The beautiful, mystical, ineffable gloaming is so brief that we often fail to see it. Instead of embracing its magic and meaning, I fled.

And then he was gone forever.






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6 thoughts on “The Last Light of Day

  1. This should be read by everyone with living parents or family of an older generation. It’s an important lesson. Thanks for putting it into words everyone can hear. And…you were a wonderful daughter to both your parents.


  2. jjr32012 on said:

    Thanks so much for sending this along…Hmmm… How I can relate.

    I, on the other hand, fear that few, outside of family and friends, had the opportunity to appreciate the depth of character and kindness of my father, that I came to know.

    In his frailty, he became somewhat invisible and irrelevant to the outside world. Like your father, he had done so much for his children and grandchildren, with no expectations for any reward beyond seeing us all well and accomplished (hmmm again).

    Hoping that we can do better, given the opportunity.

    Missing you, my friend.

    I’m off in the morning for a 5 day bike trip (Miami to Daytona Beach-275miles) with biking friends. Hope I can endure. Over 50 miles/day, but it’s the consecutive days that I’m a bit concerned about. Survival distraction from the perils of world news… Kind of exciting!

    Love to that beautiful new grandson, and you and yours!




  3. Jeanette Smith on said:

    thank you for sharing your soul Maia. Your writing is beautiful and moving.


  4. one of your best pieces ever. Very moving and so right on. As I knew your father its particularly touching. We are so off course with how we deal with our elders and dying. It has prompted me to revisit how sad I was not to have been more “present” with my own parents’ deaths.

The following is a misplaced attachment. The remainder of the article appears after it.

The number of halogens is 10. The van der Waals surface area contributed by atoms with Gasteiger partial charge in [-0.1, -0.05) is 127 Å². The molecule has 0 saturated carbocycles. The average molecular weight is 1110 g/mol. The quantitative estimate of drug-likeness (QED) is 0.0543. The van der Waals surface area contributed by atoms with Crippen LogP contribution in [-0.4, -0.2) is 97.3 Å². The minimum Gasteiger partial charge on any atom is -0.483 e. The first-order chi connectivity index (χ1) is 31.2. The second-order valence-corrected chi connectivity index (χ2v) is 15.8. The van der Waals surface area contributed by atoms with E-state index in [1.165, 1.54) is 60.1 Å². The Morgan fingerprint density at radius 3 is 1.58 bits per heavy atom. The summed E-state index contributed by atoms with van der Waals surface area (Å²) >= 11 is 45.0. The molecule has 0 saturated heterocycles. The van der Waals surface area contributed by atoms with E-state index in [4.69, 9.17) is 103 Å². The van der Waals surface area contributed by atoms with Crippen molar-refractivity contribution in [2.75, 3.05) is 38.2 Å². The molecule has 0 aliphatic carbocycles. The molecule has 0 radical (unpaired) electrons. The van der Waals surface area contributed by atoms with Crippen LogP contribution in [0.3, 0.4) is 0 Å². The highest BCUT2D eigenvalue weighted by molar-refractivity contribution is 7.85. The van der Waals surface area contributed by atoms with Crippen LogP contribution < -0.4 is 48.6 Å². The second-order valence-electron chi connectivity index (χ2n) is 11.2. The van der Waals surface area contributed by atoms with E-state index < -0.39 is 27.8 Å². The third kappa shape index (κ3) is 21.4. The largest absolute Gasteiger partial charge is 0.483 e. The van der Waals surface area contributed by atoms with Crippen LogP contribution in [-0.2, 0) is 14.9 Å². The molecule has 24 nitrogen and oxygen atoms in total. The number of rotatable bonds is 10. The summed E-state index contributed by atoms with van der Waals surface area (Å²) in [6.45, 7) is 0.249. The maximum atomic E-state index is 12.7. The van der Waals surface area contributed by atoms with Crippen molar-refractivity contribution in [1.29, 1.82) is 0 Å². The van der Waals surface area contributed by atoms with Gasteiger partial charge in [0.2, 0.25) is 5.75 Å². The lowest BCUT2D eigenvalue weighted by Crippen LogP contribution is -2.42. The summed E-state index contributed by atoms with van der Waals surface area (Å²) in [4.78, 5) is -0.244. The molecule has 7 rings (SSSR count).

5. Paul Nikitovich on said:

    Beautifully written. I spent many many hours speaking with Dad at that garden table…so many fond memories. And at his bar in his apartment in Buenos Aires where we would discuss everything under the sun until late in the evening. I miss him so much.


  6. John Jacobs on said:

    It is time to be old, To take in sail:– The god of bounds, Who sets to seas a shore, Come to me in his fatal rounds, And said: “No more! No farther shoot Thy broad ambitious branches, and thy root. Fancy departs; no more invent; Contract thy firmament To compass of a tent. There’s not enough for this and that, Make thy option which of two; Economize the failing river, Not the less revere the Giver, Leave the many and hold the few. Timely wise accept the terms, Soften the fall with wary foot; A little while Still plan and smile, And,–fault of novel germs,– Mature the unfallen fruit. Curse, if thou wilt, thy sires, Bad husbands of their fires, Who, when they gave thee breath, Failed to bequeath The needful sinew stark as once. The baresark marrow to thy bones, But left a legacy of ebbing veins, Inconstant heat and nerveless reins,– Amid the Muses, left thee deaf and dumb, Amid the gladiators, halt and numb.

    As the bird trims her to the gale, I trim myself to the storm of time, I man the rudder, reef the sail, Obey the voice at eve obeyed at prime: “Lowly faithful, banish fear, Right onward drive unharmed; The port, well worth the cruise, is near, And every wave is charmed.”


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Natalie Breuer